Voxe: The new digital platform that wants to save politics 

Article published on Oct. 12, 2015
Article published on Oct. 12, 2015

A finalist in this year's Google Impact Challenge, Voxe has already gathered 3 million users across the world with its civic initiative platform. Created with a "Wikipedia of politics" in mind, the project aims to shift the power of "traditional" decision making towards citizens. An interview with Léonore, the co-founder of the initiative.

cafébabel: So tell us a little about Voxe?

Léonore de Roquefeuil: Voxe is a civic initiative that facilitates access to political information, so that it's easier for citizens to be involved in politics. Basically, we try to make everything a little clearer. We have nine people in our main office in Paris working to achieve this, as well as a team of volunteers from about sixty communities around the world.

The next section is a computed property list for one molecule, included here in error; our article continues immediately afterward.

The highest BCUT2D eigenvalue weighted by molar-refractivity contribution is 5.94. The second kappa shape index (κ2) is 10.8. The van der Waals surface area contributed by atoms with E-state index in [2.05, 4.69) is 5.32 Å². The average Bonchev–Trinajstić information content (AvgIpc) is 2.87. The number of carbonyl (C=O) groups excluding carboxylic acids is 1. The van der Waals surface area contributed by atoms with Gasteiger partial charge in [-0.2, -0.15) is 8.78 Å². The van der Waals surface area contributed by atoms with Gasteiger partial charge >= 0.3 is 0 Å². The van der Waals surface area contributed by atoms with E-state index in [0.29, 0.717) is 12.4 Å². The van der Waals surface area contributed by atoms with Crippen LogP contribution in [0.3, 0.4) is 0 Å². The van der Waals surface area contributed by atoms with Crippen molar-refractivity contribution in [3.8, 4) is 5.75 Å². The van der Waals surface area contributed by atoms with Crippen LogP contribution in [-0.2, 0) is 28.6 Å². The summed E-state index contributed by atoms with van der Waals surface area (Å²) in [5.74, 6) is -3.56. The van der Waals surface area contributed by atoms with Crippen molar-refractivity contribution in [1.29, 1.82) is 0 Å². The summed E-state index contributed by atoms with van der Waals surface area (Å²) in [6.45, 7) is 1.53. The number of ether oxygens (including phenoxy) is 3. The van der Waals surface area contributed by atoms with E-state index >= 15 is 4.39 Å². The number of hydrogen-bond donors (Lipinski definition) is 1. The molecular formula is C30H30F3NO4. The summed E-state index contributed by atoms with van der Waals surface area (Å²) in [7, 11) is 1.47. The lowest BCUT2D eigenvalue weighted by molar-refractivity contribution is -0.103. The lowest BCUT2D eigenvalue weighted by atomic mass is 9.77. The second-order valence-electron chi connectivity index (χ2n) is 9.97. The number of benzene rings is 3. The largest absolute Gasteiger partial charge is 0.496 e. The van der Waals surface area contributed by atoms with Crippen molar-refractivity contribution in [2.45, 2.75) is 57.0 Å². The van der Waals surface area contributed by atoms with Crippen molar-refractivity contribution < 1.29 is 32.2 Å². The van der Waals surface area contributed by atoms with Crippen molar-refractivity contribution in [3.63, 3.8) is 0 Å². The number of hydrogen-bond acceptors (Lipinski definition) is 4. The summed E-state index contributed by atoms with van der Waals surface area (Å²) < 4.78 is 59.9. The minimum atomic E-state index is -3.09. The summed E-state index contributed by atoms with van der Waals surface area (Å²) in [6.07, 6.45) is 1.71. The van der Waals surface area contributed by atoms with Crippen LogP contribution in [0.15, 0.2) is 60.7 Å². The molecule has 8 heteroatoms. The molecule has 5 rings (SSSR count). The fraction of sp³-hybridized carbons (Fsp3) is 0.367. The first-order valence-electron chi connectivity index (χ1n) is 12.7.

cafébabel: What form does this initiative take? 

Léonore de Roquefeuil: In 2012, we created a platform designed to compare, in an unbiased and international way, political manifestos that are relevant during elections. We've used this platform across 12 countries and we have already convinced 3 million people to use it. We're open-source, and also crowdsourced, in much the same way as an "election Wikipedia". In other words, anyone - including the candidates themselves - can contribute edits or add new content.

cafébabel: In that case, how do you ensure that the information provided is accurate?

Léonore de Roquefeuil: As soon as we receive a suggestion, we check the source. When it's a new policy, we only post those that appear in the parties' official manifestos.

cafébabel: What's the reason for this?

Léonore de Roquefeuil: When we created VOXE, we thought that everyone would propose information from the same sources. Actually, when you base things on manifestos and policy areas, you realise that there is a lot of division between peoples interpretations. Even basic ideas are subject to debate. We also add data from other public sources to improve comprehension. Let's say that a candidate is in favor of TTIP; the cititzen may well need more information about what this is. Consequently, our team of volunteers looks for information on sites like vie-publique.fr or regardscitoyens.org to offer additional information. We try to be as unbiased as possible.